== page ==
risky behavior

A while ago I was watching The Switch, and while that movie isn’t really a cinamatic masterpiece, it had a line that really resonated with me. Sperm donor (see? Already you want to watch it) Patrick Wilson walks up to fellow character (Jason Bateman) and says, “Hey, you know, we don’t really know each other. Lets grab a beer.” I know that seems so commonplace, but it takes courage to let someone know you want to spend time with them and get to know them. I love the honest way he asked him to hang out. Too often we assume that other people either 1) have enough friendships, or 2) they simply wouldn’t be interested.

In my time off work, one huge long giant week, I’ve tried to be intentional. Intentional about working out, organizing and cleaning my home, spending time with my daughter, and paving new relationships.

I don’t know about you, but putting myself out there can be intimidating. The simple act of asking someone you don’t know to coffee, well, that can be tough sometimes! There is nothing like the relaxing feeling of an old familiar friend that really knows you…but in order for that to happen, we have to start somewhere!

I was reading a blog this morning that detailed some of the reasons we don’t pursue relationships:

1. We’re busy. I know in my own life, I’m drained by the end of the day. Making my way out the door for drinks at 7:30pm (gasp!) with a friend can be challenging, especially when its dark and cold outside and your couch and pjs are calling.

2. We’re hurt. Relationships aren’t always easy. We get hurt when others don’t reciprocate, when we feel unimportant, when you feel you’re constantly initiating…the list could go on!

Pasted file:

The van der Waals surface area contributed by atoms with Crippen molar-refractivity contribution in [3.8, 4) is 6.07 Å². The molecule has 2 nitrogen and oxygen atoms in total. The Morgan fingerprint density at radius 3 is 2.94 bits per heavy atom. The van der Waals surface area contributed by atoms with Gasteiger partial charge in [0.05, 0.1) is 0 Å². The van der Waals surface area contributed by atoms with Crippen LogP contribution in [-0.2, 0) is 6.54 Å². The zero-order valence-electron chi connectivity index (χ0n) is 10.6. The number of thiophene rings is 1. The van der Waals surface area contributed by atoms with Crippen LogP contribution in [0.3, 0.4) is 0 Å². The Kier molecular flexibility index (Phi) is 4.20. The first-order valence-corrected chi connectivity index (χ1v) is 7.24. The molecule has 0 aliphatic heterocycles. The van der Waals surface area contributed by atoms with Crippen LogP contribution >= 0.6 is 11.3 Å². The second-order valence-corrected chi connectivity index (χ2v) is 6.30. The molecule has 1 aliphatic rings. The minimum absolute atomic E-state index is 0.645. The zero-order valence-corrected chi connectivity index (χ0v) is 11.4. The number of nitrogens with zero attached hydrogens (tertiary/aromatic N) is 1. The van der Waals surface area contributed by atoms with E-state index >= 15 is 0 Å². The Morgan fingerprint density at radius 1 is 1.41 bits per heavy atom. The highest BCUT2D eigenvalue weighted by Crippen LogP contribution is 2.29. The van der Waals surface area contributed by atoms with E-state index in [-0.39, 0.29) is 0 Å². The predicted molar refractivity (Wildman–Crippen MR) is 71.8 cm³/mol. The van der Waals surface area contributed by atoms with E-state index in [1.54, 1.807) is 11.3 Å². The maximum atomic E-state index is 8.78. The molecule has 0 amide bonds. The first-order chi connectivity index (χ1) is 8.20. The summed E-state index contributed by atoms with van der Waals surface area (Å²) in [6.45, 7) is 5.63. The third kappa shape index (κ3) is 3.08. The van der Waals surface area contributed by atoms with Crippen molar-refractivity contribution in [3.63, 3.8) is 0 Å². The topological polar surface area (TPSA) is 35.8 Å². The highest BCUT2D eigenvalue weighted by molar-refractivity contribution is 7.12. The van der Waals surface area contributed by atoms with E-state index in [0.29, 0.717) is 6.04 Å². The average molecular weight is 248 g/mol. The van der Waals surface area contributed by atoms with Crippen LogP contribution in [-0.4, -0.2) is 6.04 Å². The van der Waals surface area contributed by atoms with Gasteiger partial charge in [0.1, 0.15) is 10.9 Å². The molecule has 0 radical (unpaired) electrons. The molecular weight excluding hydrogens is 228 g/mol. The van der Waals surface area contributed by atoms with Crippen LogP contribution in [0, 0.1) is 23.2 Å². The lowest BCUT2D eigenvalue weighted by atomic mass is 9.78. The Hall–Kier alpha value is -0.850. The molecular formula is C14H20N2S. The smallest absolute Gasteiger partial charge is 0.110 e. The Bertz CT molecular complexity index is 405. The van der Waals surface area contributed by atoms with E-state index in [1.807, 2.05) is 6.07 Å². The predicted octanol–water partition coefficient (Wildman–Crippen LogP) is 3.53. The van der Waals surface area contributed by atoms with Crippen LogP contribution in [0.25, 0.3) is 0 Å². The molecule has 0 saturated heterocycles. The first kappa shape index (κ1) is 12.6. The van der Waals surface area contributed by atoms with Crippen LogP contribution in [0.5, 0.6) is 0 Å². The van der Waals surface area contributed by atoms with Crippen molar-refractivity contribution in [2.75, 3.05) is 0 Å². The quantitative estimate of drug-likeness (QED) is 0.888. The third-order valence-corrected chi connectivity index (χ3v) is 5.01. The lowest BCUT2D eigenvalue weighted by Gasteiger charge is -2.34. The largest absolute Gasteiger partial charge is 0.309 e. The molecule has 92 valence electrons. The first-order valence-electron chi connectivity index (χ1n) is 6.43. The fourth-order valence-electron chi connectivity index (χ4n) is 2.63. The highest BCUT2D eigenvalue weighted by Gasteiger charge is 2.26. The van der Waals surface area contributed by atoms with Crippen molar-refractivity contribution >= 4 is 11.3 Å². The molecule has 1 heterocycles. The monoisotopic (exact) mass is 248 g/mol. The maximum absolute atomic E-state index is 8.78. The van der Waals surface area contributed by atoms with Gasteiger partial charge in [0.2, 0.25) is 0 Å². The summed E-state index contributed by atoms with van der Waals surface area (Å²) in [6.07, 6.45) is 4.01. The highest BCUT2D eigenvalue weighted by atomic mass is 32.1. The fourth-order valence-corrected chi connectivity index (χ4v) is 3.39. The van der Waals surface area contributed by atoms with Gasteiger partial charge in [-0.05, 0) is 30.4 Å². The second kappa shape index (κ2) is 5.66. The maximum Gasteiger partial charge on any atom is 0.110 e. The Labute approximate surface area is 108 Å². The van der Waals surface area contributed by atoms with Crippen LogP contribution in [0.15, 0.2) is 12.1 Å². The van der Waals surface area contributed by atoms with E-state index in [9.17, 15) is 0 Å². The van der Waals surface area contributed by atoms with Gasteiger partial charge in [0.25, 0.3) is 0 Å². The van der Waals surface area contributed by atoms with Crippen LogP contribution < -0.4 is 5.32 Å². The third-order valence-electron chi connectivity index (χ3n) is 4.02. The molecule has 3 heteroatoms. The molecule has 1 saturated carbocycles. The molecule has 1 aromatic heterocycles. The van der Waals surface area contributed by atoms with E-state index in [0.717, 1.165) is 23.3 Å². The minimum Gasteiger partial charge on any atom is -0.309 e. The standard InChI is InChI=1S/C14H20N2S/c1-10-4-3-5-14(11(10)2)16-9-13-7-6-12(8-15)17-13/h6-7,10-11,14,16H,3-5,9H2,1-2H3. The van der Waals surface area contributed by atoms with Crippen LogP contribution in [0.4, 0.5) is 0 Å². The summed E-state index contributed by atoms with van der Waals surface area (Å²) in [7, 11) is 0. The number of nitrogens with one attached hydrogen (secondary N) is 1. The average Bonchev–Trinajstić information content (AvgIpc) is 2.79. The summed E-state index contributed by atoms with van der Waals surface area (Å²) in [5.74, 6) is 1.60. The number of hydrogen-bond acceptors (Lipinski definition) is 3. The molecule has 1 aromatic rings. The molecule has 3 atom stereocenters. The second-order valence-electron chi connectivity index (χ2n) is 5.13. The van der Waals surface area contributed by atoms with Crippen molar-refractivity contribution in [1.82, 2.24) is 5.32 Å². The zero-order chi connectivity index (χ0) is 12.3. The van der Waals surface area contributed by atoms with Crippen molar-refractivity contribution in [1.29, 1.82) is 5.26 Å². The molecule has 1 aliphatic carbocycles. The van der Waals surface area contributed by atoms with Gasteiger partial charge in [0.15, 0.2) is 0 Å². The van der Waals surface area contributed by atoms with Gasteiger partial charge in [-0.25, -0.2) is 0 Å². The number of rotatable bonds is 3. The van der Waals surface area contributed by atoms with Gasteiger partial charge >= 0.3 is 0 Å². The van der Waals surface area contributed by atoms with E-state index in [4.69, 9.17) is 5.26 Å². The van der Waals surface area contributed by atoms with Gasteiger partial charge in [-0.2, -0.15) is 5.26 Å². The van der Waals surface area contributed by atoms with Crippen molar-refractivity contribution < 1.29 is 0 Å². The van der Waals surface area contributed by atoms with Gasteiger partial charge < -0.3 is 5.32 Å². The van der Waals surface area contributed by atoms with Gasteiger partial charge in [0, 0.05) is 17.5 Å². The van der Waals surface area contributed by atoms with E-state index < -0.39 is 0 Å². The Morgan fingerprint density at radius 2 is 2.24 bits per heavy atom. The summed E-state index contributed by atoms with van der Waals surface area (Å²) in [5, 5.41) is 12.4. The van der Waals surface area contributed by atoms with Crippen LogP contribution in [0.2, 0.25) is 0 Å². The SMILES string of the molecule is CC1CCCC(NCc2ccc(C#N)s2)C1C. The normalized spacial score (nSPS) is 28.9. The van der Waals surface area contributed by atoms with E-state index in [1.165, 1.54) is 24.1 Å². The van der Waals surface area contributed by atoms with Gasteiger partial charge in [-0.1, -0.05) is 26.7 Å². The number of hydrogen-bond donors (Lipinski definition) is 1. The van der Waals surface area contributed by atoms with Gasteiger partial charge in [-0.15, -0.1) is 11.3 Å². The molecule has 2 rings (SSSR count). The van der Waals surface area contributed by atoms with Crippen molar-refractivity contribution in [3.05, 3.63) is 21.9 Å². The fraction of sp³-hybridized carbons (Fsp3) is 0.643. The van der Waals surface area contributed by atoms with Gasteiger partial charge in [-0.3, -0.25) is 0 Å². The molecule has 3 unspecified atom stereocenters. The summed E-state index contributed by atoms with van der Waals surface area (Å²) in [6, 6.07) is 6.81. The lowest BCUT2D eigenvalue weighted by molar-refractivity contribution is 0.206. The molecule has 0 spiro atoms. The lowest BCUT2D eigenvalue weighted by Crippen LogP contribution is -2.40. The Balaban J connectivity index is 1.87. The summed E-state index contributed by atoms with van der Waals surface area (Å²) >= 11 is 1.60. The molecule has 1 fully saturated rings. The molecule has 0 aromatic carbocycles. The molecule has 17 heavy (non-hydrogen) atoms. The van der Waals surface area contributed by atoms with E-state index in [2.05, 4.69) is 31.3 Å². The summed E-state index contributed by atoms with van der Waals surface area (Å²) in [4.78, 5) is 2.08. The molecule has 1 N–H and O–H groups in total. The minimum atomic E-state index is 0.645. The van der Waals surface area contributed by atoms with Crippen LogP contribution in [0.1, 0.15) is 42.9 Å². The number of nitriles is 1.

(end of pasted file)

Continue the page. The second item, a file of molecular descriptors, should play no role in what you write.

The blog author shared several ‘joy-stealing’ thoughts that can consume us when we’re starting new friendships, letting others into our homes, and spending time together:

Is my home clean enough? Is my decor nice enough? I haven’t dusted in two weeks. My bathroom, or fill in the ____ is so outdated.Will they like me? What will we talk about? What will they think of me?

She writes that we’re so worried about ourselves, and what others think, that it absolutely ruins us.

Maybe I’m the only one who struggles with these thoughts sometimes (but somehow I don’t think so). Its too bad, and we let our insecurities drive a wedge between us and what could be fantastic relationships.

And so, I’ve tried to be intentional. In getting to know others. In putting myself out there. In asking someone I don’t know to do something. For me personally, this is a time in my life when my identity as a mom is still forming, and that affects a lot of other things…friendships being one of them.

We all want to feel important. I really don’t know anyone that has it all together. We all want to know someone values us, wants to hang out with us, or finds us interesting. Simply put, we all need to feel connected and that we matter.

I’ve learned that putting myself out there, although risky, almost always pays off. It’s not always easy, but the returns can be great. I’ve also learned that my unlikely friendships can be some of the ones I find the most enjoyable.

Why not throw in a cute picture to drive my point home? I’m a sucker for chimp faces. This is pretty dang adorable.